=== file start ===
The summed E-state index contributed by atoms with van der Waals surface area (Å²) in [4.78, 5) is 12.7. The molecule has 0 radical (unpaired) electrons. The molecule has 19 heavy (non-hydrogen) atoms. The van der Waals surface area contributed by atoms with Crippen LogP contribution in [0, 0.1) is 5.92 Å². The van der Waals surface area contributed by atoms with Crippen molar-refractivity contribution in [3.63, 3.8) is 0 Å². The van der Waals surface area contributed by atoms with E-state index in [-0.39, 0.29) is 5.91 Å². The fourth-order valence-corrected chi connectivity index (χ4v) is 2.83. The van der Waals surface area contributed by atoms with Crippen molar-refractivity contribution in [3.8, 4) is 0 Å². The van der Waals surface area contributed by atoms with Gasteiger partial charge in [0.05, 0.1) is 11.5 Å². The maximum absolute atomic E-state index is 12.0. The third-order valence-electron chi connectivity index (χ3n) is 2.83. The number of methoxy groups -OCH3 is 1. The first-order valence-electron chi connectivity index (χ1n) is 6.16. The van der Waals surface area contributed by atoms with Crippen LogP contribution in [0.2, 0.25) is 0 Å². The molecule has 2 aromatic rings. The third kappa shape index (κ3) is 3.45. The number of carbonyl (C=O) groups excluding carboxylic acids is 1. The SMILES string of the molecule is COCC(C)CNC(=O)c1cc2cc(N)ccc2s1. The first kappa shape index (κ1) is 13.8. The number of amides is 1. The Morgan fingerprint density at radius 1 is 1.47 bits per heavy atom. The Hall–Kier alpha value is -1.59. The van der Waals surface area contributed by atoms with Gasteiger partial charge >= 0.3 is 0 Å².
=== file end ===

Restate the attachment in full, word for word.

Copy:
The summed E-state index contributed by atoms with van der Waals surface area (Å²) in [4.78, 5) is 12.7. The molecule has 0 radical (unpaired) electrons. The molecule has 19 heavy (non-hydrogen) atoms. The van der Waals surface area contributed by atoms with Crippen LogP contribution in [0, 0.1) is 5.92 Å². The van der Waals surface area contributed by atoms with Crippen molar-refractivity contribution in [3.63, 3.8) is 0 Å². The van der Waals surface area contributed by atoms with E-state index in [-0.39, 0.29) is 5.91 Å². The fourth-order valence-corrected chi connectivity index (χ4v) is 2.83. The van der Waals surface area contributed by atoms with Crippen molar-refractivity contribution in [3.8, 4) is 0 Å². The van der Waals surface area contributed by atoms with Gasteiger partial charge in [0.05, 0.1) is 11.5 Å². The maximum absolute atomic E-state index is 12.0. The third-order valence-electron chi connectivity index (χ3n) is 2.83. The number of methoxy groups -OCH3 is 1. The first-order valence-electron chi connectivity index (χ1n) is 6.16. The van der Waals surface area contributed by atoms with Crippen LogP contribution in [0.2, 0.25) is 0 Å². The molecule has 2 aromatic rings. The third kappa shape index (κ3) is 3.45. The number of carbonyl (C=O) groups excluding carboxylic acids is 1. The SMILES string of the molecule is COCC(C)CNC(=O)c1cc2cc(N)ccc2s1. The first kappa shape index (κ1) is 13.8. The number of amides is 1. The Morgan fingerprint density at radius 1 is 1.47 bits per heavy atom. The Hall–Kier alpha value is -1.59. The van der Waals surface area contributed by atoms with Gasteiger partial charge >= 0.3 is 0 Å².